The Chi-Square Distribution
The Chi-Square ( χ2) distribution is the distribution of the sum of squares of a number of independent normal random variables. The Chi-Square distribution can be used to test for goodness of fit of observed sample data to theoretical models, as well as in estimating variances. It is also commonly used in the analysis of contingency tables.
The Chi-Square distribution depends on one parameter, ν, which is the number of degrees of freedom.
The probability density function of the Chi-Square distribution is given by:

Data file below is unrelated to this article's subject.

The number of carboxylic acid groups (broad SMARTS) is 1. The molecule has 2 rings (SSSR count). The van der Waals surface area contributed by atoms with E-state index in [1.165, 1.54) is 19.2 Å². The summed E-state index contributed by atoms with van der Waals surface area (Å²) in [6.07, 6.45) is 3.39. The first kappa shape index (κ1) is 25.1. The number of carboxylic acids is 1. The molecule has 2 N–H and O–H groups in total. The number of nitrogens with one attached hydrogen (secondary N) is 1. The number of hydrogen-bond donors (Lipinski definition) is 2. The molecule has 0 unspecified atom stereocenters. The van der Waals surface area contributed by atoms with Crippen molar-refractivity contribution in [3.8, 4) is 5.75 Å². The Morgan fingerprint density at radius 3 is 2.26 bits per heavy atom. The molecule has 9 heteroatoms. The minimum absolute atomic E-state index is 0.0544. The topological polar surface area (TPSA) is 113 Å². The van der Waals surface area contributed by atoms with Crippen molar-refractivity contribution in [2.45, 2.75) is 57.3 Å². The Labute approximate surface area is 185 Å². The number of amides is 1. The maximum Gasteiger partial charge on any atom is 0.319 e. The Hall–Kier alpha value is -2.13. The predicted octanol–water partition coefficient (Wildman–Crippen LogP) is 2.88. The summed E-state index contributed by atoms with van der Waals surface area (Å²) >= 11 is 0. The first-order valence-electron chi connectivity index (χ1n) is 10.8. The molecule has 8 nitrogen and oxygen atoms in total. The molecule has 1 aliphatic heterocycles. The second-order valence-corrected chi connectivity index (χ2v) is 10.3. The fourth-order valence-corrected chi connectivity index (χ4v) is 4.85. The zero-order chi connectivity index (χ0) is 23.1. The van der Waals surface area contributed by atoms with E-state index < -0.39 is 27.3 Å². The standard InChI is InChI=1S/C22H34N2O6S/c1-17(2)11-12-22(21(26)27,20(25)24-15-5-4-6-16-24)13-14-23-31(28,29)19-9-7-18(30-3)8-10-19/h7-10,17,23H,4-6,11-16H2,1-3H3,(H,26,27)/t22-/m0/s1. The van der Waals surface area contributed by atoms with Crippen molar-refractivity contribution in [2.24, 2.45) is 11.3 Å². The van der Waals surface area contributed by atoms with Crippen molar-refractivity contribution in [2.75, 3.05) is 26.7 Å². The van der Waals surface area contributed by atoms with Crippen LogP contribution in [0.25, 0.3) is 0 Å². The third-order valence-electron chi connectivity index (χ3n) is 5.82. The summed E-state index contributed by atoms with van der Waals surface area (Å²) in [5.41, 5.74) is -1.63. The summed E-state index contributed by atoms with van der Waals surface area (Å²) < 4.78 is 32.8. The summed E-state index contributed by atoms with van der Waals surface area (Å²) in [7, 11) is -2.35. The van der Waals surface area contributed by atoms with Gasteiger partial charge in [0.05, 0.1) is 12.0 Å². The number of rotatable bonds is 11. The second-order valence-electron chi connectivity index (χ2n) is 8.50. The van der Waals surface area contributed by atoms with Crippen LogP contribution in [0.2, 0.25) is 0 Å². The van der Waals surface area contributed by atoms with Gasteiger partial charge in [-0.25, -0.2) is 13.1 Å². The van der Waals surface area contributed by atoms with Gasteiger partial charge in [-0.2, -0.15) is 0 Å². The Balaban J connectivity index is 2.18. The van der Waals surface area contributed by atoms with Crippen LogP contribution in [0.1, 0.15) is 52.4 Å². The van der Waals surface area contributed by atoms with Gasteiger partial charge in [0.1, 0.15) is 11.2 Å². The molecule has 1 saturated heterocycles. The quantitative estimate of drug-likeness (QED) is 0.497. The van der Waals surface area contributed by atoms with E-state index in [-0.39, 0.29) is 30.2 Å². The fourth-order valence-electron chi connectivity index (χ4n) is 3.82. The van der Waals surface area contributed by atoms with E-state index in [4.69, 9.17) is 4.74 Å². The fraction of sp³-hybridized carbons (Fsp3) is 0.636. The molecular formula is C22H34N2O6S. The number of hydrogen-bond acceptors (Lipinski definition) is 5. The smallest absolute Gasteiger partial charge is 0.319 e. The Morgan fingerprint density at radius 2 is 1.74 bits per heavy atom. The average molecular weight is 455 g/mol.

where the parameter ν is the number of degrees of freedom and Γ denotes the Gamma function.
The cumulative probability function is given by:
The Chi-Squared distribution has the following properties:
The probability density function.
The cumulative distribution function.
The mean of the distribution μ is equal to the number of degrees of freedom, μ = ν .
The variance, σ2, is two times the number of degrees of freedom, σ2 = 2 ν .
When the number of degrees of freedom is greater or equal to 2, the maximum value occurs when χ2 = ν −2.
As the number of degrees of freedom increases, the chi-square distribution approaches a normal distribution.
Change the value for the number of degrees of freedom n to see how the Chi-Squared Distribution changes:
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